Dunkirk – Film Review

Dunkirk – Film Review by Frank L.

Director: Christopher Nolan
Writer: Christopher Nolan
Stars: Fionn Whitehead, Damien Bonnard, Aneurin Barnard, Kenneth Branagh, Harry Styles

The original purpose of Operation Dynamo was to attempt to rescue approximately 30,000 British troops stranded in Northern France. What happened in fact was the evacuation of 198,000 soldiers of the British Expeditionary Force and 140,000 Belgian and French troops, all of whom were encircled by the Germans, from the beaches at Dunkirk between 26th May and 4th June 1940. It is a tale well worth the retelling. It involved not only air cover provided by the RAF but also a large number of naval vessels. But given the large volume of troops huddled on the beaches and the lack of adequate and sufficient harbour facilities, a motley flotilla of civilian leisure and fishing craft were needed in order to take a large volume of men from the beach itself. These essential craft were to be provided by the sea faring folk who lived and worked along the English south coast. They came together as a remarkable collaboration between the various armed forces of the United Kingdom and its civilian population as they set out to rescue “their” soldiers and a good hunk of allied soldiers as well.

Because the entire operation was one of co-operation on a grand scale, Christopher Nolan has wisely chosen not to create an overriding hero. Nor has he touched the British planning involved in Operation Dynamo, nor the reasons why the Germans appeared to prevaricate given their advantage. However, nearly all those who do appear, even if but briefly, by their presence are acting heroically; there is the father, a Mr. Dawson (Mark Rylands), whose son, a fighter pilot, has already been killed but he steers his small craft “The Moonstone” with his other son, Peter (Tom Glynn-Carney) and a friend into the channel; an RAF pilot, Collins (Jack Lowden), who provides air cover but whose fuel tank is running low; a shivering soldier (Cillian Murphy) rescued by the Moonstone, from an upturned boat, who is in a state of shell shock; a naval commander (Kenneth Branagh) who provides assurance and authority from the chaotic Dunkirk jetty; and there are many others all with a small but heroic role to play. And of course there is the overall mass of stranded soldiers which include Tommy (Fionn Whitehead), Gibson (Aneurin Barnard) and Alex (Harry Styles of One Direction fame) who are surrounded by dangers on every side, bewildered and fearful in the resounding mayhem, whose heroism lies in remaining orderly as their rescue is being secured by all these other individual acts.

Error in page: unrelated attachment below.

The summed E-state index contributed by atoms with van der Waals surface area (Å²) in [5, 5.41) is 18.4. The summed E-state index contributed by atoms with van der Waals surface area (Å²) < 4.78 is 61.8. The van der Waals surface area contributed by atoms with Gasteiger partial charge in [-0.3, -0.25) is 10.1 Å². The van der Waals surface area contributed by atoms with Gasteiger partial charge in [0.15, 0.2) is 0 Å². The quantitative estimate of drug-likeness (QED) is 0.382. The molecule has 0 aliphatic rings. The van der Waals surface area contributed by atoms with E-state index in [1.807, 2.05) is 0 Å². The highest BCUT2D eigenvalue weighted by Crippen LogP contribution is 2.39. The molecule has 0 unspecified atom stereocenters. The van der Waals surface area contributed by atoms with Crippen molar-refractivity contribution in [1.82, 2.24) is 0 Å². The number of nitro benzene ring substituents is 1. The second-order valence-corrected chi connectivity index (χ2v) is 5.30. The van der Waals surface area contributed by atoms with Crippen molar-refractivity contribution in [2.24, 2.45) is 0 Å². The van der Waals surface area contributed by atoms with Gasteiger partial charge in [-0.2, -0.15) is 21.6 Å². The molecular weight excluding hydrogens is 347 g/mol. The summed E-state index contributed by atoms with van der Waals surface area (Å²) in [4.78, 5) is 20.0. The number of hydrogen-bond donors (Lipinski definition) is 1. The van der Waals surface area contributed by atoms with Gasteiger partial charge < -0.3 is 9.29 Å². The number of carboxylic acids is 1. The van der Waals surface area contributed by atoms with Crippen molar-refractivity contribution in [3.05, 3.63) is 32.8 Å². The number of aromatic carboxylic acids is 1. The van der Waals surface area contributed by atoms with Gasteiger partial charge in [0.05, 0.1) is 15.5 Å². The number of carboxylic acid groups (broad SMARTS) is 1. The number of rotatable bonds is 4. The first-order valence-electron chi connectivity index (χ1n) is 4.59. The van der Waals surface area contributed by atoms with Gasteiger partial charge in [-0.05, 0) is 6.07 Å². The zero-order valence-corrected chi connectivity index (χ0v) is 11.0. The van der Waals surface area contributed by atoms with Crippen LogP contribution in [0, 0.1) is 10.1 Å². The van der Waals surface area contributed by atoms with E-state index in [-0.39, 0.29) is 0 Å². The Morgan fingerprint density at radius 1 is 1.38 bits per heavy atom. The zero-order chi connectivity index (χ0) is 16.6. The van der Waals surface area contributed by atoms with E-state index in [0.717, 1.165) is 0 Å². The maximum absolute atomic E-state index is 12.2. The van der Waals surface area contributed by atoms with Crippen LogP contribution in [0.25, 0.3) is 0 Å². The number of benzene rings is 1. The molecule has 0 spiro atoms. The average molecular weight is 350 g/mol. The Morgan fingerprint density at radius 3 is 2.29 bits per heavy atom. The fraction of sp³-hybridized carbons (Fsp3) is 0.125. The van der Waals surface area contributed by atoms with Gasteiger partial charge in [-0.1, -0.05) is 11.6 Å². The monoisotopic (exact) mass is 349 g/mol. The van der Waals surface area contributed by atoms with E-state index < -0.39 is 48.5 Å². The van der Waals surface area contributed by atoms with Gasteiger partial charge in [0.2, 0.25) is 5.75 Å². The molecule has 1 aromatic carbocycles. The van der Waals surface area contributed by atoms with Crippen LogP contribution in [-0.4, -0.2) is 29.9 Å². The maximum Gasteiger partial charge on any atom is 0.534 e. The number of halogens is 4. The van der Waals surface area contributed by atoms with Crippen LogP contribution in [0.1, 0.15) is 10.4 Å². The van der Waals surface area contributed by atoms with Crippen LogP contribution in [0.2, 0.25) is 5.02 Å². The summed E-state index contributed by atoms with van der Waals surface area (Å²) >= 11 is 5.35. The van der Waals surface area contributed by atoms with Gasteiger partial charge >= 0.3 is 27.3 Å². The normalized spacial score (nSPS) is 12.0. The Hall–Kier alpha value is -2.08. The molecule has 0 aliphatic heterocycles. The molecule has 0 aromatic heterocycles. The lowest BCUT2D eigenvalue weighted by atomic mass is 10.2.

The cinematography includes magnificent shots of the domestic streets of Dunkirk, the desolate fish restaurants all shuttered up along the beach front, the long straggling lines of troops as they wait on the beach and in sharp contrast the most magnificent aerial dog fights. Throughout the tension ensures that the audience is on edge. Nolan keeps dialogue to a minimum and it often comes in short staccato bursts which is not always easy to understand. But the niceties of conversation are not relevant when all are involved in a battle for survival and rescue. Nolan also keeps the female involvement to a minimum in the form of hard-working, cheerful nurses. There is not any time for  romance. It is all about the work needed to be done in a very small window of opportunity.

There is a musical score (Hans Zimmer) which at all times complements the action on the screen but comes particularly poignant when it takes on some Elgarian strains as “mission accomplished” comes into view. These chords provide the sense of a return to port and with Churchill’s words about “fighting on the beaches” the retreat of this vanquished army is no victory but a clarion call to regroup for the long, hard fight which lay ahead.

The events which are described are epic in scale but in order to keep the entire tense, Nolan has made almost everything intimate and human in scale. He proclaims the various individual acts of selflessness and courage that made Operation Dynamo an event of enormous historical importance. Nolan has created a magnificent film which honours all those involved in this hard to believe enterprise.





Categories: Header, Movie Review, Movies

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